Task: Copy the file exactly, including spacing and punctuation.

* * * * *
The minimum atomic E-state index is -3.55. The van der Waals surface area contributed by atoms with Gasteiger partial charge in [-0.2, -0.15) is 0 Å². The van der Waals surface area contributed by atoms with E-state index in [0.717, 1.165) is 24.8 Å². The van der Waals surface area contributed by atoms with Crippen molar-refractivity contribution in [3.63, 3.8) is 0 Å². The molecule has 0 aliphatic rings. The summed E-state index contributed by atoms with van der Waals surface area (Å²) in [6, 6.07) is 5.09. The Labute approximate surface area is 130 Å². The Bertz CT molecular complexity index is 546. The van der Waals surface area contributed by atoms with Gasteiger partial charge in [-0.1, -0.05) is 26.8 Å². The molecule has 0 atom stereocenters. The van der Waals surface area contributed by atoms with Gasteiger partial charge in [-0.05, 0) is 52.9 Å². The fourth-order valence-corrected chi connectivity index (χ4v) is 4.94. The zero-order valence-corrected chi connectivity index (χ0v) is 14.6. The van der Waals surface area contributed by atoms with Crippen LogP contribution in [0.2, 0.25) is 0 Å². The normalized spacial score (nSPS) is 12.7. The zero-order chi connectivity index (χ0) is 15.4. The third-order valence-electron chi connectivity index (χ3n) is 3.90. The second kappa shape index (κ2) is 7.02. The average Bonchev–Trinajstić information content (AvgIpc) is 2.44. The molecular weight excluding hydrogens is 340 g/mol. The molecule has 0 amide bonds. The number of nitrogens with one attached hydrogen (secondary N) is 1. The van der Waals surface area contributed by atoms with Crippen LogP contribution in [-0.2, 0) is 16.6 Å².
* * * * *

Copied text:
The minimum atomic E-state index is -3.55. The van der Waals surface area contributed by atoms with Gasteiger partial charge in [-0.2, -0.15) is 0 Å². The van der Waals surface area contributed by atoms with E-state index in [0.717, 1.165) is 24.8 Å². The van der Waals surface area contributed by atoms with Crippen molar-refractivity contribution in [3.63, 3.8) is 0 Å². The molecule has 0 aliphatic rings. The summed E-state index contributed by atoms with van der Waals surface area (Å²) in [6, 6.07) is 5.09. The Labute approximate surface area is 130 Å². The Bertz CT molecular complexity index is 546. The van der Waals surface area contributed by atoms with Gasteiger partial charge in [-0.1, -0.05) is 26.8 Å². The molecule has 0 atom stereocenters. The van der Waals surface area contributed by atoms with Gasteiger partial charge in [-0.05, 0) is 52.9 Å². The fourth-order valence-corrected chi connectivity index (χ4v) is 4.94. The zero-order valence-corrected chi connectivity index (χ0v) is 14.6. The van der Waals surface area contributed by atoms with Crippen LogP contribution in [0.2, 0.25) is 0 Å². The normalized spacial score (nSPS) is 12.7. The zero-order chi connectivity index (χ0) is 15.4. The third-order valence-electron chi connectivity index (χ3n) is 3.90. The second kappa shape index (κ2) is 7.02. The average Bonchev–Trinajstić information content (AvgIpc) is 2.44. The molecular weight excluding hydrogens is 340 g/mol. The molecule has 0 amide bonds. The number of nitrogens with one attached hydrogen (secondary N) is 1. The van der Waals surface area contributed by atoms with Crippen LogP contribution in [-0.2, 0) is 16.6 Å².